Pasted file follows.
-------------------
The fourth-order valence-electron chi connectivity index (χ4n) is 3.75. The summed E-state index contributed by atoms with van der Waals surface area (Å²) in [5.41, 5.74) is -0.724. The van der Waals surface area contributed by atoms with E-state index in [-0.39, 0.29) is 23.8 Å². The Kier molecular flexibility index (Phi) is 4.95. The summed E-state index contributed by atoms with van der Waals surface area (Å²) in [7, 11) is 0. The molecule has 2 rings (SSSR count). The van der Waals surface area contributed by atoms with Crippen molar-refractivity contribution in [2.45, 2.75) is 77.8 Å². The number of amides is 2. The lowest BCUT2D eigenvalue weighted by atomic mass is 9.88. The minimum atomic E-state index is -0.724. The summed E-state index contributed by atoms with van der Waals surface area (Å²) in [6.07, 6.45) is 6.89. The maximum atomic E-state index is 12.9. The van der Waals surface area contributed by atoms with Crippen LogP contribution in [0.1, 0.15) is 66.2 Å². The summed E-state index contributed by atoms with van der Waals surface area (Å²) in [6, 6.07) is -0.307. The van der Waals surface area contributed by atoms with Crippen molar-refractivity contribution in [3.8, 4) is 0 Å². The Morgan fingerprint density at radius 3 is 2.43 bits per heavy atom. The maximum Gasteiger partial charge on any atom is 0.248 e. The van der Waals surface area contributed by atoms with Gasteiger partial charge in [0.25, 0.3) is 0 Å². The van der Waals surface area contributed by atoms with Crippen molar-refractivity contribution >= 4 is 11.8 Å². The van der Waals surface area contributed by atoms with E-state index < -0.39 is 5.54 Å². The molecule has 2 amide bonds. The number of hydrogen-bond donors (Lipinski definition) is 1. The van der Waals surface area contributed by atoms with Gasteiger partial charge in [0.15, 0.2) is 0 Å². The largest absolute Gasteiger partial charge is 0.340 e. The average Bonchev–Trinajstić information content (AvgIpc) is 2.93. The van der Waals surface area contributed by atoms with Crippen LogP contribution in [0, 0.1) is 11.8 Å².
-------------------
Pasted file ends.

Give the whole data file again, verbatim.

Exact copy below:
The fourth-order valence-electron chi connectivity index (χ4n) is 3.75. The summed E-state index contributed by atoms with van der Waals surface area (Å²) in [5.41, 5.74) is -0.724. The van der Waals surface area contributed by atoms with E-state index in [-0.39, 0.29) is 23.8 Å². The Kier molecular flexibility index (Phi) is 4.95. The summed E-state index contributed by atoms with van der Waals surface area (Å²) in [7, 11) is 0. The molecule has 2 rings (SSSR count). The van der Waals surface area contributed by atoms with Crippen molar-refractivity contribution in [2.45, 2.75) is 77.8 Å². The number of amides is 2. The lowest BCUT2D eigenvalue weighted by atomic mass is 9.88. The minimum atomic E-state index is -0.724. The summed E-state index contributed by atoms with van der Waals surface area (Å²) in [6.07, 6.45) is 6.89. The maximum atomic E-state index is 12.9. The van der Waals surface area contributed by atoms with Crippen LogP contribution in [0.1, 0.15) is 66.2 Å². The summed E-state index contributed by atoms with van der Waals surface area (Å²) in [6, 6.07) is -0.307. The van der Waals surface area contributed by atoms with Crippen molar-refractivity contribution in [3.8, 4) is 0 Å². The Morgan fingerprint density at radius 3 is 2.43 bits per heavy atom. The maximum Gasteiger partial charge on any atom is 0.248 e. The van der Waals surface area contributed by atoms with Gasteiger partial charge in [0.25, 0.3) is 0 Å². The van der Waals surface area contributed by atoms with Crippen molar-refractivity contribution >= 4 is 11.8 Å². The van der Waals surface area contributed by atoms with E-state index < -0.39 is 5.54 Å². The molecule has 2 amide bonds. The number of hydrogen-bond donors (Lipinski definition) is 1. The van der Waals surface area contributed by atoms with Gasteiger partial charge in [0.15, 0.2) is 0 Å². The largest absolute Gasteiger partial charge is 0.340 e. The average Bonchev–Trinajstić information content (AvgIpc) is 2.93. The van der Waals surface area contributed by atoms with Crippen LogP contribution in [0, 0.1) is 11.8 Å².